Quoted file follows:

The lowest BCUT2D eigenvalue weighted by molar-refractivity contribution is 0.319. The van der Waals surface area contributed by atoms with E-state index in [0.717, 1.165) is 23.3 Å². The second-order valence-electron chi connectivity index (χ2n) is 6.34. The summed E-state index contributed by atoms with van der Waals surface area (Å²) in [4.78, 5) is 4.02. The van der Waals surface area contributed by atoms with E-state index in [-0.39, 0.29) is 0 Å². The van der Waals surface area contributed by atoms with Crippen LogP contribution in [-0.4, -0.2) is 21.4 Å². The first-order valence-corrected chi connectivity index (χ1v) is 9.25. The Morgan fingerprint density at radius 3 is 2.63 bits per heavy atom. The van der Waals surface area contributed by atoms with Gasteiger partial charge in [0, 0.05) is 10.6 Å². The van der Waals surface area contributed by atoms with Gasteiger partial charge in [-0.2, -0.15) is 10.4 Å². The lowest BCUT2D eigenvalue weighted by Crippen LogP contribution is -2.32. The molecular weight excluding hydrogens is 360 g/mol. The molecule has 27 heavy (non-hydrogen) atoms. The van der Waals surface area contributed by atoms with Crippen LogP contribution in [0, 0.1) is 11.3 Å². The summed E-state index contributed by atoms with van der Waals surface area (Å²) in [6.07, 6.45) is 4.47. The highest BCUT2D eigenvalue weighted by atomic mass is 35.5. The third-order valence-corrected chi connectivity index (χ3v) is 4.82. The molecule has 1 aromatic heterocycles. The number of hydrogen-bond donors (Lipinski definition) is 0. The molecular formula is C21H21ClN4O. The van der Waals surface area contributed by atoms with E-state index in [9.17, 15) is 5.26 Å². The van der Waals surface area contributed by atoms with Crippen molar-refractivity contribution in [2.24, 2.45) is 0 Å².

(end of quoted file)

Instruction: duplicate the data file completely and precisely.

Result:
The lowest BCUT2D eigenvalue weighted by molar-refractivity contribution is 0.319. The van der Waals surface area contributed by atoms with E-state index in [0.717, 1.165) is 23.3 Å². The second-order valence-electron chi connectivity index (χ2n) is 6.34. The summed E-state index contributed by atoms with van der Waals surface area (Å²) in [4.78, 5) is 4.02. The van der Waals surface area contributed by atoms with E-state index in [-0.39, 0.29) is 0 Å². The van der Waals surface area contributed by atoms with Crippen LogP contribution in [-0.4, -0.2) is 21.4 Å². The first-order valence-corrected chi connectivity index (χ1v) is 9.25. The Morgan fingerprint density at radius 3 is 2.63 bits per heavy atom. The van der Waals surface area contributed by atoms with Gasteiger partial charge in [0, 0.05) is 10.6 Å². The van der Waals surface area contributed by atoms with Gasteiger partial charge in [-0.2, -0.15) is 10.4 Å². The lowest BCUT2D eigenvalue weighted by Crippen LogP contribution is -2.32. The molecular weight excluding hydrogens is 360 g/mol. The molecule has 27 heavy (non-hydrogen) atoms. The van der Waals surface area contributed by atoms with Crippen LogP contribution in [0, 0.1) is 11.3 Å². The summed E-state index contributed by atoms with van der Waals surface area (Å²) in [6.07, 6.45) is 4.47. The highest BCUT2D eigenvalue weighted by atomic mass is 35.5. The third-order valence-corrected chi connectivity index (χ3v) is 4.82. The molecule has 1 aromatic heterocycles. The number of hydrogen-bond donors (Lipinski definition) is 0. The molecular formula is C21H21ClN4O. The van der Waals surface area contributed by atoms with E-state index in [9.17, 15) is 5.26 Å². The van der Waals surface area contributed by atoms with Crippen molar-refractivity contribution in [2.24, 2.45) is 0 Å².